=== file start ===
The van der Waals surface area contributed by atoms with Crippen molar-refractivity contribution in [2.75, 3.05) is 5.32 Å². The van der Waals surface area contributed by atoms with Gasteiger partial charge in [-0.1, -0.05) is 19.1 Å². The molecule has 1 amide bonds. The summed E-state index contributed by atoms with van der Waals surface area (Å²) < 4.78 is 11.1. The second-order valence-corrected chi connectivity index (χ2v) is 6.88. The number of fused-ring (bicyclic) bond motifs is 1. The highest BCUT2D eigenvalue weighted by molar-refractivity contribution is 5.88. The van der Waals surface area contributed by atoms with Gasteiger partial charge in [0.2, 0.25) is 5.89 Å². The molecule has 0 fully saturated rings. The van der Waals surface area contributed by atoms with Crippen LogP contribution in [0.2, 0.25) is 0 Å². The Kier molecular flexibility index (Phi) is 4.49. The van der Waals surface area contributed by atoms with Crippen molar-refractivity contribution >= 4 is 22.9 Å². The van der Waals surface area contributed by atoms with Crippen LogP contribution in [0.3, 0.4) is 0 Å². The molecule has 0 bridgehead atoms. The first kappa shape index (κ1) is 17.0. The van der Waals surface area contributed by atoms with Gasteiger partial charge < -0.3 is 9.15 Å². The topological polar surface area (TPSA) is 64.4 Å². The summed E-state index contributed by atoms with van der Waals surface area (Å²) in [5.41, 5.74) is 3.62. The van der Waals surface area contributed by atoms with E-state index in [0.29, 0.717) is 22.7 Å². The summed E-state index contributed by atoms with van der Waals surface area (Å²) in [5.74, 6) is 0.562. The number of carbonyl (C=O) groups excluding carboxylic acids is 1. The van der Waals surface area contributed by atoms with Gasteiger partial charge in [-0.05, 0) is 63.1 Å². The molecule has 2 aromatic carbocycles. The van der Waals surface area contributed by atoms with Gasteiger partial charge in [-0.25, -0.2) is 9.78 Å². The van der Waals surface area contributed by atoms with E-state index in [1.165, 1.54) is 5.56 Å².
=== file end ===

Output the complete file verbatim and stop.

The van der Waals surface area contributed by atoms with Crippen molar-refractivity contribution in [2.75, 3.05) is 5.32 Å². The van der Waals surface area contributed by atoms with Gasteiger partial charge in [-0.1, -0.05) is 19.1 Å². The molecule has 1 amide bonds. The summed E-state index contributed by atoms with van der Waals surface area (Å²) < 4.78 is 11.1. The second-order valence-corrected chi connectivity index (χ2v) is 6.88. The number of fused-ring (bicyclic) bond motifs is 1. The highest BCUT2D eigenvalue weighted by molar-refractivity contribution is 5.88. The van der Waals surface area contributed by atoms with Gasteiger partial charge in [0.2, 0.25) is 5.89 Å². The molecule has 0 fully saturated rings. The van der Waals surface area contributed by atoms with Crippen LogP contribution in [0.2, 0.25) is 0 Å². The Kier molecular flexibility index (Phi) is 4.49. The van der Waals surface area contributed by atoms with Crippen molar-refractivity contribution >= 4 is 22.9 Å². The van der Waals surface area contributed by atoms with Crippen LogP contribution in [0.3, 0.4) is 0 Å². The molecule has 0 bridgehead atoms. The first kappa shape index (κ1) is 17.0. The van der Waals surface area contributed by atoms with Gasteiger partial charge < -0.3 is 9.15 Å². The topological polar surface area (TPSA) is 64.4 Å². The summed E-state index contributed by atoms with van der Waals surface area (Å²) in [5.41, 5.74) is 3.62. The van der Waals surface area contributed by atoms with E-state index in [0.29, 0.717) is 22.7 Å². The summed E-state index contributed by atoms with van der Waals surface area (Å²) in [5.74, 6) is 0.562. The number of carbonyl (C=O) groups excluding carboxylic acids is 1. The van der Waals surface area contributed by atoms with Gasteiger partial charge in [-0.05, 0) is 63.1 Å². The molecule has 2 aromatic carbocycles. The van der Waals surface area contributed by atoms with Gasteiger partial charge in [-0.25, -0.2) is 9.78 Å². The van der Waals surface area contributed by atoms with E-state index in [1.165, 1.54) is 5.56 Å².